Silence Isn’t Golden – Electric Vehicles and Pedestrian Safety

Electric vehicles (EVs) continue to gain popularity as battery technology improves and charging stations become more widely available. Besides the obvious benefits of reduced fuel consumption and emissions, electric vehicles operate in near silence, which is great if you’re driving.

That silence, though, creates a new hazard for pedestrians. Without the usual engine noise as a warning, it’s too easy to step out in front of a moving electric vehicle (or behind one that’s backing out of a parking space). Statistics bear this out: quiet vehicles are 37 percent more likely to strike a pedestrian than gas-powered ones are.

Last year a law took effect requiring new electric vehicles to emit an alert sound when they’re traveling below about 20 miles per hour, which is expected to prevent some 2,400 injuries annually.

But there are thousands upon thousands of electric vehicles without that safety feature already on the road, so here are some safety tips for both drivers and pedestrians:

Drivers of any kind of vehicle should always give the right of way to pedestrians in a crosswalk, but this is doubly important with EVs. In parking lots especially, pay careful attention to extra safety features like blind-spot sensors and rear-view cameras. And make sure you discuss the particular hazards of driving a stealthy electric vehicle with any teens or younger drivers using the car.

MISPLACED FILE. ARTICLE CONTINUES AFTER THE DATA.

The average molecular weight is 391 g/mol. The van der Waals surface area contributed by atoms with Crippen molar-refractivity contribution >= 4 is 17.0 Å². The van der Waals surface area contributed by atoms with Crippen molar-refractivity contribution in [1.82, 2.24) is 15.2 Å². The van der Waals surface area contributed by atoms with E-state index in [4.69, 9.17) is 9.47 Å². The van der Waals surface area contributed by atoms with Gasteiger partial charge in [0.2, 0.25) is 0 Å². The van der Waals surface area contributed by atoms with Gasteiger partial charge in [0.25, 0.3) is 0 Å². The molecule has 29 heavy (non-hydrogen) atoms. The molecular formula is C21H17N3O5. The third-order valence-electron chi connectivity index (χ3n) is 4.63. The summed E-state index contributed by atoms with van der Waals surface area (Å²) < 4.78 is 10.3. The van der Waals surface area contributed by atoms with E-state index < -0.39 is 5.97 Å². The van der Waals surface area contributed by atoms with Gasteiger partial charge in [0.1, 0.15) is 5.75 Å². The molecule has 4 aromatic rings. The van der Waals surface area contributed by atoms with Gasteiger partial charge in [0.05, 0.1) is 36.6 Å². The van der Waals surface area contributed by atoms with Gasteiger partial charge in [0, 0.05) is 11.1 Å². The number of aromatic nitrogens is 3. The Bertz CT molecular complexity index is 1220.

Pedestrians should wear bright or reflective clothing, and use their eyes just as much as their ears. In parking lots, leave some space between yourself and any vehicles that might be backing out of a space, and pay extra attention in areas reserved for electric vehicles.

The best advice for drivers and pedestrians alike: never assume that the other party sees you.

Questions about vehicle safety or auto coverage? Contact Consolidated Insurance.